All the Way and Party People among five finalists
By Patrick Healy, New York Times, December 11, 2012
Two recent Off Broadway plays and two works produced at the Oregon Shakespeare Festival are among the five finalists for the new $100,000 theater award established to honor Senator Edward M. Kennedy and his interest in American history, the Columbia University Libraries announced on Tuesday. The winner of the annual prize, to be chosen by a jury of writers and academics, will be announced on Feb. 22, Mr. Kennedy’s birthday. The finalists are:
• “All the Way,” about Lyndon Baines Johnson’s first year as president, by Robert Schenkkan (a Pulitzer Prize-winning playwright for “The Kentucky Cycle”) and produced at the Oregon festival.
• “The Body of an American,” about the responsibilities and challenges of reporting on war, by Dan O’Brien and produced at the Portland Center Stage in Oregon.
• “Hurt Village,” about an African-American family in a housing project in Memphis, by Katori Hall and produced at the Signature Theater in New York.
• “Party People,” about former 1960s activists looking back on that era, by the performance ensemble Universes and produced at the Oregon festival.
• “Rapture, Blister, Burn,” about the evolving attitudes of women toward marriage and careers, by Gina Gionfriddo and produced at Playwrights Horizons in New York.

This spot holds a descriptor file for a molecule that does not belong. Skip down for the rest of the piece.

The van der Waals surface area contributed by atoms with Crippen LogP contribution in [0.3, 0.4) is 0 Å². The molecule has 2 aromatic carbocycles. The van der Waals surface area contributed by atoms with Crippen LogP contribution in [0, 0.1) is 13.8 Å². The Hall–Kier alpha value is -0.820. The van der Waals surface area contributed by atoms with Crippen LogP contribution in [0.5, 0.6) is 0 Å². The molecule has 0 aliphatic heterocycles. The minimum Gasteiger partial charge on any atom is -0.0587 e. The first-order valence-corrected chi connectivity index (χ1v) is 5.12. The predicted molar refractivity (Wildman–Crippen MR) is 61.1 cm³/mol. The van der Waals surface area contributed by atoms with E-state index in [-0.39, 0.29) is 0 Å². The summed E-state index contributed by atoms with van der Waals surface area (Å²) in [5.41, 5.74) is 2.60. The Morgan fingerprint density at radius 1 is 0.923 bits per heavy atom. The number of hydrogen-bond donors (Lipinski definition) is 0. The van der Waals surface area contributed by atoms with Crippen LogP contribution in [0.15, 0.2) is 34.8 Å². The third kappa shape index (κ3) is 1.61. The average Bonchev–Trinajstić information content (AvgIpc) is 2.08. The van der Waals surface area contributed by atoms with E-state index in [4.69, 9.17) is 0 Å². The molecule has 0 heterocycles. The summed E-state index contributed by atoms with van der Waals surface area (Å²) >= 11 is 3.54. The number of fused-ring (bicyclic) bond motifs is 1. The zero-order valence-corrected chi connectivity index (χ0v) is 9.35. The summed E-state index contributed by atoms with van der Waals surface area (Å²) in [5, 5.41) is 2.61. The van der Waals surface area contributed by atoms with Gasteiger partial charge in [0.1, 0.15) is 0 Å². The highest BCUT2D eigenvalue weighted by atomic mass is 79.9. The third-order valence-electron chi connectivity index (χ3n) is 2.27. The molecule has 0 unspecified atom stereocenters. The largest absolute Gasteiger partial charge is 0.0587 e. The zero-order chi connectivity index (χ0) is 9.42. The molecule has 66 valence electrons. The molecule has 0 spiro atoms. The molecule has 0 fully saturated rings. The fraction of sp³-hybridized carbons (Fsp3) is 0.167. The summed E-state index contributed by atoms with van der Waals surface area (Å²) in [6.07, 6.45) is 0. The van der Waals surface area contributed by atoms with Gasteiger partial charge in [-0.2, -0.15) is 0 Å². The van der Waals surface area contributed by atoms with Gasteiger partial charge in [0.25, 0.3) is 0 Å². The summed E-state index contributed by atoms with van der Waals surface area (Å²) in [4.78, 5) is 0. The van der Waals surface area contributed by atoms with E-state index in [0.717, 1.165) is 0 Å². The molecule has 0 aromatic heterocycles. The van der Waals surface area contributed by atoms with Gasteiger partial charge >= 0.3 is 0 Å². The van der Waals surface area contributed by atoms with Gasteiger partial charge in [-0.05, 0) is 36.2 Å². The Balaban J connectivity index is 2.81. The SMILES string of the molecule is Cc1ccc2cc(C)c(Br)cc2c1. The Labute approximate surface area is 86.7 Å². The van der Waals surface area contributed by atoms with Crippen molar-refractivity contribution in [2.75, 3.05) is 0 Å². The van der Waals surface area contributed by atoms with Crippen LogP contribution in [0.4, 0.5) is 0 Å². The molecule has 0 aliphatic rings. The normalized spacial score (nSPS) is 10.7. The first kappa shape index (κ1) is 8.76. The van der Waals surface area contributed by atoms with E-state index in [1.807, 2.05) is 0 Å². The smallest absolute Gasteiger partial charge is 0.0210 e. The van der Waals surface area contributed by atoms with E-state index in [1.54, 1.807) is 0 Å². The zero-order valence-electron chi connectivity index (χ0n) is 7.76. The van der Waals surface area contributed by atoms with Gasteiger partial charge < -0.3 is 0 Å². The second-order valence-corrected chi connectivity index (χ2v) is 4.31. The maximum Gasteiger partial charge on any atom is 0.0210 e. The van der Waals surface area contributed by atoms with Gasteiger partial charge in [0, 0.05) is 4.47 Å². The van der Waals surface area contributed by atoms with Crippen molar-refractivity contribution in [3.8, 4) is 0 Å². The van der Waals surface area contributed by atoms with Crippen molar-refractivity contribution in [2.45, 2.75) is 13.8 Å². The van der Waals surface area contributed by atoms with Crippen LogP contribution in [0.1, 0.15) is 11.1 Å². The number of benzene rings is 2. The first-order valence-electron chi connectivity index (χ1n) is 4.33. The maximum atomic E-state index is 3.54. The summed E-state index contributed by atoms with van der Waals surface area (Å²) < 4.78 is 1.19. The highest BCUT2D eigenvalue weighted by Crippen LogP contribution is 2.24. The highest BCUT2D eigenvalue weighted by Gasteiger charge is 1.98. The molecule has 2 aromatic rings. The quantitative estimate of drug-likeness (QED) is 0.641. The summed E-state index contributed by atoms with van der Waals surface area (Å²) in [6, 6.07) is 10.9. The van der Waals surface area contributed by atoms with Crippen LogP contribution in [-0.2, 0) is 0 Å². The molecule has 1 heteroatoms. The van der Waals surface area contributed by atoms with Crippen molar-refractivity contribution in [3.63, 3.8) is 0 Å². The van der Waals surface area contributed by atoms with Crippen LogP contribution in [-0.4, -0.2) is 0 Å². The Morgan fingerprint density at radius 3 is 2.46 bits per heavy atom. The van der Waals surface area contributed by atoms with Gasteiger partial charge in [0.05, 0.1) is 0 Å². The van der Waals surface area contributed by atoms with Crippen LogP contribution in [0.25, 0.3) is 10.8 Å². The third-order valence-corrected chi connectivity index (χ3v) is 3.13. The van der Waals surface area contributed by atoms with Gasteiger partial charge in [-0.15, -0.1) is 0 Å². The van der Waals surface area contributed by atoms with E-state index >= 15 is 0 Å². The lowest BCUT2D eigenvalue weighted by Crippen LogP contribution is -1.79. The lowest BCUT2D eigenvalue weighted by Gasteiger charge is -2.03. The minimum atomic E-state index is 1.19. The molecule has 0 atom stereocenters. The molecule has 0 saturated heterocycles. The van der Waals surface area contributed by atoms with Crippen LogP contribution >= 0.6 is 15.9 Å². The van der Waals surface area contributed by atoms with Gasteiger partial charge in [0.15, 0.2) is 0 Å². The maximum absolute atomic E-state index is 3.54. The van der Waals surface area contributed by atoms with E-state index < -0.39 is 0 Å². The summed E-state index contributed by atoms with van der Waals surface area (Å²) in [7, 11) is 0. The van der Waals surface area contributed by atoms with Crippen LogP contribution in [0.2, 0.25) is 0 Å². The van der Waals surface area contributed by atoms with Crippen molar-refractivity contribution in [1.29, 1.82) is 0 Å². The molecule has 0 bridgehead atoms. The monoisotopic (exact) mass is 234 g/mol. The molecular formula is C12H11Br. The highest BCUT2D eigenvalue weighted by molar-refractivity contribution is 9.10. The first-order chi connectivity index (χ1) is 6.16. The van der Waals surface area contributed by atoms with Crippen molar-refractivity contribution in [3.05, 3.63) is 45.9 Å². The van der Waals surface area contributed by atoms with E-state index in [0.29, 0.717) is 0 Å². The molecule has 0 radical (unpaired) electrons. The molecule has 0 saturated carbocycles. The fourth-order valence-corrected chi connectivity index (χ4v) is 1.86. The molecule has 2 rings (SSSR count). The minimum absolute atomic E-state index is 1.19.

The finalists for the award — formally titled the Edward M. Kennedy Prize for Drama Inspired by American History — were chosen through nominations from about 20 theater professionals in the United States. One of theater’s most lucrative prizes, it was established in September by Mr. Kennedy’s sister Jean Kennedy Smith, a former United States ambassador to Ireland, with the assistance of the Pulitzer-winning playwright Tony Kushner and officials at Columbia.
According to its mission statement, the award will go to a play or musical that “enlists theater’s power to explore the past of the United States, to participate meaningfully in the great issues of our day through the public conversation, grounded in historical understanding, that is essential to the functioning of a democracy.” The Columbia University Libraries will collaborate with prize recipients to create online study guides related to the winning works, incorporating historical research and scholarly discussions.
Link to NY Times article